Why Television Shows look better and bigger – The history of Visual Effects in Television.

1 July 2017

Some people call it the idiot box and the irony is they themselves cannot live without one of them. Statistics say 99% of U.S Population owns at least one of those boxes – the Television. No idiot can ever become a ‘must have in every household’.  In fact today, you switch it on even if you really don’t have to watch it. You might be in your kitchen, you might be browsing your laptop or doing some housekeeping stuff, but you still want the Television on! That sound has been your companion for a long time. You just cannot stay without it. Such has been the impact! Let you be of any gender and age, you can find a Television program that you like, at any given time. This variety is probably something only Television can offer. This is also the reason why a typical Family evening in front of Television is a lot of fun. The fight for remote is stiff and the winner often feels like Mike Tyson! 

Evolution is there all around us. And like most things that have lasted long, Television also has gone through lot of changes and modifications. Its sizes and designs changed, various accessories such as VCR, DVD, Home Theatres, Blu-Ray, Play Stations etc began to sync with it. But aside from the physical changes what is one major change that improved the quality of contents in Television? The same change the motion picture industry began to seriously consider after George Lucas surprised the world with Star Wars in 1977. The Visual Effects. So how did visual effects influence the Television Industry and where does Television stand in terms of Visual Effects?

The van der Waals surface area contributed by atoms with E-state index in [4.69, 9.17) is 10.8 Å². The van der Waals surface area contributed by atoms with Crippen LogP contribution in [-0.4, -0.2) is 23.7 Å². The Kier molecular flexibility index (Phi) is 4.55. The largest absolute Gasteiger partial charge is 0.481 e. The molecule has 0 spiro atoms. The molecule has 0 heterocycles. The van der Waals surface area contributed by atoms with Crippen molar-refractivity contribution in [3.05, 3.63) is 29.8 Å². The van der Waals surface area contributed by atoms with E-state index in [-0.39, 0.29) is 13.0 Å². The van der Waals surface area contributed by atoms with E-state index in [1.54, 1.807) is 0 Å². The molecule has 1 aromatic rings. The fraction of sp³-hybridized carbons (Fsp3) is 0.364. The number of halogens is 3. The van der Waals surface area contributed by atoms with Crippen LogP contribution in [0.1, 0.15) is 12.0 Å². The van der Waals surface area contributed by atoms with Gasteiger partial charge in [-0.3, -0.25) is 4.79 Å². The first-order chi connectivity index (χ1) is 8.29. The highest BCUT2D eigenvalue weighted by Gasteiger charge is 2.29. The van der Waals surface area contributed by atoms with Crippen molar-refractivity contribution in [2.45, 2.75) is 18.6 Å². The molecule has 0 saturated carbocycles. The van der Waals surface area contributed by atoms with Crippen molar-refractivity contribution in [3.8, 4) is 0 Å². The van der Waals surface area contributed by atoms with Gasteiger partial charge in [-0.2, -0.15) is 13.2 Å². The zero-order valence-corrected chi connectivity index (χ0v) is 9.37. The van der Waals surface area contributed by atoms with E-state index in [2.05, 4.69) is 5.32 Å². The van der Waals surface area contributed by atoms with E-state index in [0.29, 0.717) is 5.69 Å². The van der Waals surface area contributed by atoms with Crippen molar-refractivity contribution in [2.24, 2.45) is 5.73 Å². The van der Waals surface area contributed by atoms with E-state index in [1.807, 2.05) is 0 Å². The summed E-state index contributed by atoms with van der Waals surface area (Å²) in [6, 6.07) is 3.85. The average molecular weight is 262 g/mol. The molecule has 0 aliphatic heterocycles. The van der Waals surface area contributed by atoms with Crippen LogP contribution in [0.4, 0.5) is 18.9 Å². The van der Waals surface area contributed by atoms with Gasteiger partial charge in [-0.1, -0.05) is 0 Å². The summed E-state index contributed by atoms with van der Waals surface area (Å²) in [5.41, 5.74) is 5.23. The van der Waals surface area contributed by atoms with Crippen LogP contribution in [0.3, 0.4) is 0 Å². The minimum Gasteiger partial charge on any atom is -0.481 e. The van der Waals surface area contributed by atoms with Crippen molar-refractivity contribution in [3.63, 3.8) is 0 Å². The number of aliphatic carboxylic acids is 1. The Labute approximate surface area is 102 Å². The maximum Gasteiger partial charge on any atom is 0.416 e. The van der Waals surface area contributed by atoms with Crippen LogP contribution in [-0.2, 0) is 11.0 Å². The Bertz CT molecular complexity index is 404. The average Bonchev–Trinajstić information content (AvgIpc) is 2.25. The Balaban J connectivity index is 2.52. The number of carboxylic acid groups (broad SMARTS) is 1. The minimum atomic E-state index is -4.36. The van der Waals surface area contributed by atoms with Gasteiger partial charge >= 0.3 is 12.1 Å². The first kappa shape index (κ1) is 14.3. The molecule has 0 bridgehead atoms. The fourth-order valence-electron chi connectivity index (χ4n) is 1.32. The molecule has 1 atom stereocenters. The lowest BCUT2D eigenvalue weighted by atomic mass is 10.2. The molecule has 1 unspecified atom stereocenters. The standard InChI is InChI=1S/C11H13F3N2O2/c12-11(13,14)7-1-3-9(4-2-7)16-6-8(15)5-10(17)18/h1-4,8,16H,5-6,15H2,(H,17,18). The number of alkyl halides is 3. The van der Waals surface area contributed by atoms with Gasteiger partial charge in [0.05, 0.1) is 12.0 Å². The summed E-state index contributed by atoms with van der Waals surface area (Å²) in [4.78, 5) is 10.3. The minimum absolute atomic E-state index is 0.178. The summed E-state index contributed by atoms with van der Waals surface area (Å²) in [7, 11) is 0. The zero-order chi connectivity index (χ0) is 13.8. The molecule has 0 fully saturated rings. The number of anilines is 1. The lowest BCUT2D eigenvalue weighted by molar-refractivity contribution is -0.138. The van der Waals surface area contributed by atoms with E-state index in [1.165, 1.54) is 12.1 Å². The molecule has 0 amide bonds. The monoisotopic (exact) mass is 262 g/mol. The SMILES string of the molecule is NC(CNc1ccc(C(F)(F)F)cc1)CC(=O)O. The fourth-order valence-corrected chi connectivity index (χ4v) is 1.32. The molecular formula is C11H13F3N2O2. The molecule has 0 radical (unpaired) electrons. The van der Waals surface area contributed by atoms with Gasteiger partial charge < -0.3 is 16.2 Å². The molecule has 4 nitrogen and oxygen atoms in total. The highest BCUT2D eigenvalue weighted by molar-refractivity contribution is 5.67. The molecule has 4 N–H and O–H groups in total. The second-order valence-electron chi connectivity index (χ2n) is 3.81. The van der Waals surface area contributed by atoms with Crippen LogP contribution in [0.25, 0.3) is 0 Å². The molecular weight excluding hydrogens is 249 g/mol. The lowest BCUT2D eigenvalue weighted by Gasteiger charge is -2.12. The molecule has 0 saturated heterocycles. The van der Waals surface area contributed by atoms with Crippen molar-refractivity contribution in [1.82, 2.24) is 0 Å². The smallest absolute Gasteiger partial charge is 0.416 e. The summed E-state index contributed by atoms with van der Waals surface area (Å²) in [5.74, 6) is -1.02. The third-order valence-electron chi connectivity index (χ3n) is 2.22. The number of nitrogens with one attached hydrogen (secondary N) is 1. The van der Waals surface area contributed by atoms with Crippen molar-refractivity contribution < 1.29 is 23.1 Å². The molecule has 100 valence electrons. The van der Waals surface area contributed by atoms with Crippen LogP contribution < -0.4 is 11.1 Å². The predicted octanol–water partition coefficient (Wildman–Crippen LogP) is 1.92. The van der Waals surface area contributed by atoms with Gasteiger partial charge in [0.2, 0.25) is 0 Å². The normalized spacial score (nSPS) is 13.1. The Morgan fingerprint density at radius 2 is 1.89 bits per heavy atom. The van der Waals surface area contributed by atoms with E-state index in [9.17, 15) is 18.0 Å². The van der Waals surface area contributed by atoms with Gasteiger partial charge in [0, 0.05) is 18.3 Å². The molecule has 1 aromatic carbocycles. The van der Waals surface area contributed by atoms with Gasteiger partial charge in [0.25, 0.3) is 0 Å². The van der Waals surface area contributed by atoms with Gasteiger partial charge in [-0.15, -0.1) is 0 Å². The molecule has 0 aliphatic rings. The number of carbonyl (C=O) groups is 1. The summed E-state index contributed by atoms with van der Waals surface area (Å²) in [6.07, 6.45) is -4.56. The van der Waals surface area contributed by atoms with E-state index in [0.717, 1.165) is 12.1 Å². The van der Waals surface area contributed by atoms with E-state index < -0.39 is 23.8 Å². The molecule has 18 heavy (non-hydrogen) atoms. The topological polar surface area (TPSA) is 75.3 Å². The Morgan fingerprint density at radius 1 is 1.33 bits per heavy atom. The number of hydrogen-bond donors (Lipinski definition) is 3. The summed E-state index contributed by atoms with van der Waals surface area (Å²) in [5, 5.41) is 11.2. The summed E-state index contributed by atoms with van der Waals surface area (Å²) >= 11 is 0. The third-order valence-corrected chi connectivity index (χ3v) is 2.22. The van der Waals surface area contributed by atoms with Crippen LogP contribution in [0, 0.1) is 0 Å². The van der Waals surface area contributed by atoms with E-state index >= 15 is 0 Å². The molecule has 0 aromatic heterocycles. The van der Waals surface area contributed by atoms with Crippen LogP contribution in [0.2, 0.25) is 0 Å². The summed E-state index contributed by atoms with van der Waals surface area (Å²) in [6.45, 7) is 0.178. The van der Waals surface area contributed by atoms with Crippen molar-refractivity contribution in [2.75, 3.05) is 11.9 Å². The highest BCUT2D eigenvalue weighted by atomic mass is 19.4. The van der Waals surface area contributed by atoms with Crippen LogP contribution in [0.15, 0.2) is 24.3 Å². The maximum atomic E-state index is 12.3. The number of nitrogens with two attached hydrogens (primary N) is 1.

Through successful teleplays such as ‘Patterns’ and ‘Requiem for a HeavyweightRod Serling was a popular name among Television Fans by late 1950s. His anthology series ‘The Twilight Zone’ that ran from 1959-1964 was one of the pioneers that explored the possibilities of visual effects. Throughout the series, the visual effects became increasingly inventive as it was driven by stranger storylines that pushed the effect’s team’s abilities to the very extent. Rod Serling must have hated being predictable and he wanted to stand out. Characters, sets, plots, costumes were all in a totally different league of their own. The series consisted episodes of unrelated dramas and hence it had no regular cast members. Each episode was characterized by its surprising ending. Its locations were set in the past, future or sometimes even outside Earth! Adding to that, its characters often dealt with extremely disturbing or unusual events and the characters dealing with such strange events are said to have crossed over into “The Twilight Zone”. Rod Serling badly wanted to make a difference and the unique features of the series are a clear example of that. For the first time, Television viewers had a taste of Fantasy and Science Fiction. In 2013, Writers Guild of America ranked it the third best written T.V Series ever and T.V Guide ranked it the fifth greatest show of all time.

In the timeline of Television series history, the year 1963 was a major turnaround because it was then that ‘Doctor Who’, a series that presently has more than 800 episodes aired first! The series initially ran until 1989 for 26 years and it was relaunched again in 2005. The series follow the adventures of a time-travelling humanoid alien from planet Gallifrey, who simply goes by the name ‘Doctor’. Science Fictions and Fantasies cannot get to life without visual effects and needless to say, without proper application of visual effects, the Doctor cannot have lasted this long. The show’s first episode aired on November 23 1963, one day after the murder of American President John F Kennedy. Many viewers missed the introduction due to news coverage of the assassination and power blackouts across the country. The show is a cult favorite among Television Fans and it played a major role in British Popular Culture. It spawned several spin-offs, comic books, films, novels, audio dramas and has also been the subject of many parodies and references in the popular culture. The show became such an influence that even some of its words such as ‘Dalek’ and ‘Tardis’ were added to the Oxford English Dictionary! But one major contribution to the English language from the series is the usage of the term ‘Cyber’. The Doctor Who villains, Cybermen, is believed to have influenced the prefix ‘Cyber’ to describe anything computerized.